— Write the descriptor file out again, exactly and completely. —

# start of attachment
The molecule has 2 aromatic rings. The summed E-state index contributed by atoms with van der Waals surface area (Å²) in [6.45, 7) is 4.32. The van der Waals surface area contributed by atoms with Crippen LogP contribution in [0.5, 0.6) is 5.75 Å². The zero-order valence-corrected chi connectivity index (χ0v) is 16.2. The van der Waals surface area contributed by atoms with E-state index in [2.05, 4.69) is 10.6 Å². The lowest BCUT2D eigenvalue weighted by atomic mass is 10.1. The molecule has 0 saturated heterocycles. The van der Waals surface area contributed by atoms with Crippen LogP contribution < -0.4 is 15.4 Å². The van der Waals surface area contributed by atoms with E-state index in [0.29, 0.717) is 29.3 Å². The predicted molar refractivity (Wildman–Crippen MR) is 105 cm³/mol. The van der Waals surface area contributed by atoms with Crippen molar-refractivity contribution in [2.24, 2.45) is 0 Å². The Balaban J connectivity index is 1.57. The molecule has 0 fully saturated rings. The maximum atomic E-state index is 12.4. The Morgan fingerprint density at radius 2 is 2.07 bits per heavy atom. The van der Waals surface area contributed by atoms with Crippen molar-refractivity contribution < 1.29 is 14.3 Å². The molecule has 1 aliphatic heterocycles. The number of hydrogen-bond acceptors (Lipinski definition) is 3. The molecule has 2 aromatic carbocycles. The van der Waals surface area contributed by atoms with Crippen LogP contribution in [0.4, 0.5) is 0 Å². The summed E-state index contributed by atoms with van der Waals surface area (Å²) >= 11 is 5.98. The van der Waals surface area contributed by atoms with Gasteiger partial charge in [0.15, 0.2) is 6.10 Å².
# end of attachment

The molecule has 2 aromatic rings. The summed E-state index contributed by atoms with van der Waals surface area (Å²) in [6.45, 7) is 4.32. The van der Waals surface area contributed by atoms with Crippen LogP contribution in [0.5, 0.6) is 5.75 Å². The zero-order valence-corrected chi connectivity index (χ0v) is 16.2. The van der Waals surface area contributed by atoms with E-state index in [2.05, 4.69) is 10.6 Å². The lowest BCUT2D eigenvalue weighted by atomic mass is 10.1. The molecule has 0 saturated heterocycles. The van der Waals surface area contributed by atoms with Crippen LogP contribution < -0.4 is 15.4 Å². The van der Waals surface area contributed by atoms with E-state index in [0.29, 0.717) is 29.3 Å². The predicted molar refractivity (Wildman–Crippen MR) is 105 cm³/mol. The van der Waals surface area contributed by atoms with Crippen molar-refractivity contribution in [2.24, 2.45) is 0 Å². The Balaban J connectivity index is 1.57. The molecule has 0 fully saturated rings. The maximum atomic E-state index is 12.4. The Morgan fingerprint density at radius 2 is 2.07 bits per heavy atom. The van der Waals surface area contributed by atoms with Crippen molar-refractivity contribution < 1.29 is 14.3 Å². The molecule has 1 aliphatic heterocycles. The number of hydrogen-bond acceptors (Lipinski definition) is 3. The molecule has 2 aromatic carbocycles. The van der Waals surface area contributed by atoms with Crippen LogP contribution in [0.4, 0.5) is 0 Å². The summed E-state index contributed by atoms with van der Waals surface area (Å²) >= 11 is 5.98. The van der Waals surface area contributed by atoms with Gasteiger partial charge in [0.15, 0.2) is 6.10 Å².